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April 01, 2013

Fishing with Lipped Lures

The fine art of trolling plugs can trump using live baits.

 

Click through the images in the gallery above.

Captain Blake Hayden is a master at catching speckled seatrout around Virginia Beach and in the Elizabeth River. Despite his notoriety as a live-baiter who has scored numerous monsters more than 10 pounds, we soaked very few livies when he and I got together this past December. Instead, we trolled a pair of Rapala X-Rap XR10 lures, and caught the heck out of these fish –– so many that we lost track of how many we released.

As simple as trolling swimming plugs might appear, it requires knowledge to be successful, including the subtle tricks Hayden employs, which we’ll get into later. The bottom line: Trolling swimming plugs is a great way to cover ground and score a wide range of game fish. I’ve taken wahoo, yellowfin and blackfin tunas, king mackerel, snook, tarpon, seatrout, and even groupers and snappers on them. Sometimes they’re better than live bait.

Dial In the Zone

When fish hold near bottom, or deep in the water column, towing a swimming plug near the surface won’t do much good. The inverse holds for fish near the surface, if you’re dragging a diving plug well beneath them.

Identify where your targeted game fish are likely to be and send the plug to them. Many times, the difference between success and failure is a few feet. Case in point: When I trolled CD18s through Haulover Inlet in Miami with snook guru David Justice, he’d let out enough line so the plug bumped bottom. Then he took a couple of turns on the reel handle to keep the plug just off the bottom, where it would get blasted by big snook. If that plug wasn’t swimming within three feet of the bottom, it went unnoticed. 

It’s the same general rule trolling alongside bridges for snook, striped bass, groupers, and snappers and, of course, seatrout. 

Hayden had us trolling channel edges and over mounds. We marked concentrations of bait and trout on our fish finder. We then dropped the lures back and down until they were in the ambush zone. We kept the rods out of the holders, as the upright positions changed the running attitude of the plugs, and raised them above the ambush zone. In the ambush zone, we pointed our rod tips at the surface. The line’s low angle of entry into the water minimized influence from wind, and kept the plugs parallel to the bottom. Once we approached a mound, we sped up to swim the plugs over them, or lifted the rods overhead and reeled up a few feet. The key to catching fish on the mounds was to keep the plug right above their contours, including the backsides — where several of the fish we caught were stationing — ­without snagging the bottom.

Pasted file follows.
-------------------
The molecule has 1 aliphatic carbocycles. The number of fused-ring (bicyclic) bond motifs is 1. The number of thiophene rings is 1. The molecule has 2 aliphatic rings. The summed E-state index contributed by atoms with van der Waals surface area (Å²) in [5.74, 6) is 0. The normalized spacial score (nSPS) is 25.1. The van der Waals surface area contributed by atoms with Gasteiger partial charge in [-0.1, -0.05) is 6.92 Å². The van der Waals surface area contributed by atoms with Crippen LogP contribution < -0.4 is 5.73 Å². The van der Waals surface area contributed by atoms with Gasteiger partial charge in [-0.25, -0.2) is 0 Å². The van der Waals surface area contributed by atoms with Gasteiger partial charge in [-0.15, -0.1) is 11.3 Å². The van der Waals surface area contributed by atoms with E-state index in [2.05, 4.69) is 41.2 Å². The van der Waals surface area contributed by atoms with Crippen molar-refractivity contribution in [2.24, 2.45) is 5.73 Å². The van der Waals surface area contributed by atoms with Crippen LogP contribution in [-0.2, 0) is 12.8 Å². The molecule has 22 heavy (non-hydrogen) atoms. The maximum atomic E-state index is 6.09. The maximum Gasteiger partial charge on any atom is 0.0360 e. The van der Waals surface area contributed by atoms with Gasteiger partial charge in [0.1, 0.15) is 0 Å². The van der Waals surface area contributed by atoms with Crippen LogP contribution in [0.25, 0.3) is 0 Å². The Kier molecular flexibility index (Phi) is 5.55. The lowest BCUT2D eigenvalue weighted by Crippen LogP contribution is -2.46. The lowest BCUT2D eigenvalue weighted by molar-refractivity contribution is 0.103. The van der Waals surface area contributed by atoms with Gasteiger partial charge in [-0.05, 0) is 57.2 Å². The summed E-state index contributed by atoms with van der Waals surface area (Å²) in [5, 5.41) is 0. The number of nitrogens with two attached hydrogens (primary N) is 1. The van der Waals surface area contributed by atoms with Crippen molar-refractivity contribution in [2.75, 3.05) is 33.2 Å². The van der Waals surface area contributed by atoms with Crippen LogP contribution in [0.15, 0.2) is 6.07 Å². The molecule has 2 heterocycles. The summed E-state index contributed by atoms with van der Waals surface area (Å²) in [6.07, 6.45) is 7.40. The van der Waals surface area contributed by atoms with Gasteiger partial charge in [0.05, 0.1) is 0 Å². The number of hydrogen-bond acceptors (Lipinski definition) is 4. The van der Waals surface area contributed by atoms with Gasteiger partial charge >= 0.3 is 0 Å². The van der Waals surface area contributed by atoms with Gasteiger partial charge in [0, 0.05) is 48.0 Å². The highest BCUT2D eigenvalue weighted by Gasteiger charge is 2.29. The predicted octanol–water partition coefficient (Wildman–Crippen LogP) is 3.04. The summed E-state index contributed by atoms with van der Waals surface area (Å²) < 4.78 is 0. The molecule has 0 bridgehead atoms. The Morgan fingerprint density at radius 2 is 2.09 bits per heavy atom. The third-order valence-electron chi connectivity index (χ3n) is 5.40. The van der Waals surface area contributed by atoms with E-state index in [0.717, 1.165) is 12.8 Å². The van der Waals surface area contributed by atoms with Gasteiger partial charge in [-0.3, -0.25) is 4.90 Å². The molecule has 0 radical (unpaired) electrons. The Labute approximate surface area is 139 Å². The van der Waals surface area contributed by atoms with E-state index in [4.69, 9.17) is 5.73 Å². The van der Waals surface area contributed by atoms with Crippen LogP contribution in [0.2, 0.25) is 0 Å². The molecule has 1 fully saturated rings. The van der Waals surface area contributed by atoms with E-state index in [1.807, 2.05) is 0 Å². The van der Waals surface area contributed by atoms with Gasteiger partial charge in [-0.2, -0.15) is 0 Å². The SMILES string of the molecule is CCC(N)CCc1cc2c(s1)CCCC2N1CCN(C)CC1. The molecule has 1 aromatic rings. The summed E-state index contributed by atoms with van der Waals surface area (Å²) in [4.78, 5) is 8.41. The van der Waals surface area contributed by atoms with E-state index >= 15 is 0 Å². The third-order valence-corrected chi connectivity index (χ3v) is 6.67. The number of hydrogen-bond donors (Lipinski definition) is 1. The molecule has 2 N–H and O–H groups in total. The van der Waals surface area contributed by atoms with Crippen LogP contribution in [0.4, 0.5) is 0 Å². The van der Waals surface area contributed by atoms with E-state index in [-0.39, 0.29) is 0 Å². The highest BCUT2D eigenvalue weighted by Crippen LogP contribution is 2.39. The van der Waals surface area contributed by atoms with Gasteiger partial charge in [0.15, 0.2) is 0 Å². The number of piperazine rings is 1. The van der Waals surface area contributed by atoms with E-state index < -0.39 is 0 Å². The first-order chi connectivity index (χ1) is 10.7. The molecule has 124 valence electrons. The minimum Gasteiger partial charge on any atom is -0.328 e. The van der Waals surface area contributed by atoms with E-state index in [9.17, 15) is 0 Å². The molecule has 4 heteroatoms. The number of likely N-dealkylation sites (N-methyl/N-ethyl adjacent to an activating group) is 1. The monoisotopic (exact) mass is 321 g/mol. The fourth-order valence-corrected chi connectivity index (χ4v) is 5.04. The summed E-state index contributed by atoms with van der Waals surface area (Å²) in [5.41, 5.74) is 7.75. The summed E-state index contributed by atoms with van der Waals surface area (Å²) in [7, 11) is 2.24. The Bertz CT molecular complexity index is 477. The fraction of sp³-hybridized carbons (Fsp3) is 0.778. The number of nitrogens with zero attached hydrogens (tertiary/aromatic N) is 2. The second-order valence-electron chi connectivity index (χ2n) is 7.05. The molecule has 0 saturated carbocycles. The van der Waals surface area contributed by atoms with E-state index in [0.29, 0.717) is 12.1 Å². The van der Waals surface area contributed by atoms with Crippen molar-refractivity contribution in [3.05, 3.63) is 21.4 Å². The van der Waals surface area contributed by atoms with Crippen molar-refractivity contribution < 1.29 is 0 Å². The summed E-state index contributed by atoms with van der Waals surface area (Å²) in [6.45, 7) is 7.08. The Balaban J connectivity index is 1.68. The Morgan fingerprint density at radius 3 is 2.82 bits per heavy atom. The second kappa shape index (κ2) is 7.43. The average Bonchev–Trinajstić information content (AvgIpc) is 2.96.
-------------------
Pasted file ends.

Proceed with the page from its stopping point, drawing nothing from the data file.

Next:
The Surface Warriors

One of my earlier experiences with trolling swimming plugs offshore dates back to the early 1980s and a ­Venice, Louisiana, wahoo trip I took with Capt. Mike Frenette. We were set to troll the fabled rip that ­materializes here, with our four Rapala CD 18s. Talk about an easy and not-so-fancy trolling setup! Frenette dispatched all four lures at staggered distances, and then watched them for a minute or two. He then took one that appeared to be swimming a tad off in one ­direction and moved the rods around until all the plugs were ­trolling straight in an ­attractive ­formation.

The wahoo blasted these lures, and we scored eight fish weighing up to 65 pounds before lunchtime, plus a few blackfins and even a yellowfin tuna. Trolling speeds were around 6 or 7 mph, and the plugs were set back so they swam within 10 feet of the ­surface. 

At times, I’ll pull these same plugs for kingfish. And to get them even deeper, I use a trolling sinker, ­attaching the plug to a 10- to 15-foot section of 86-pound-test single-strand wire leader, with a snap swivel at the opposite end. I add an 8-ounce, and sometimes 16-ounce, trolling sinker between the snap swivel on the fishing line and the leader. This gives me depth, and the ability to troll fast and keep the plug in the water.

Many swimming plugs now have elongated and wider diving lips to reach depths approaching 50 feet, models often ideal for grouper trolling. Yet, they do exert excessive drag and require stout tackle. If you wish to use lighter tackle but reach ­excessive depths, downriggers and high-speed planers get the job done with smaller-lipped plugs. Hayden swears his most productive plugs have orange in them, whether they’re stripes, gills or bellies. While I’m sure color matters, I like to play off nature.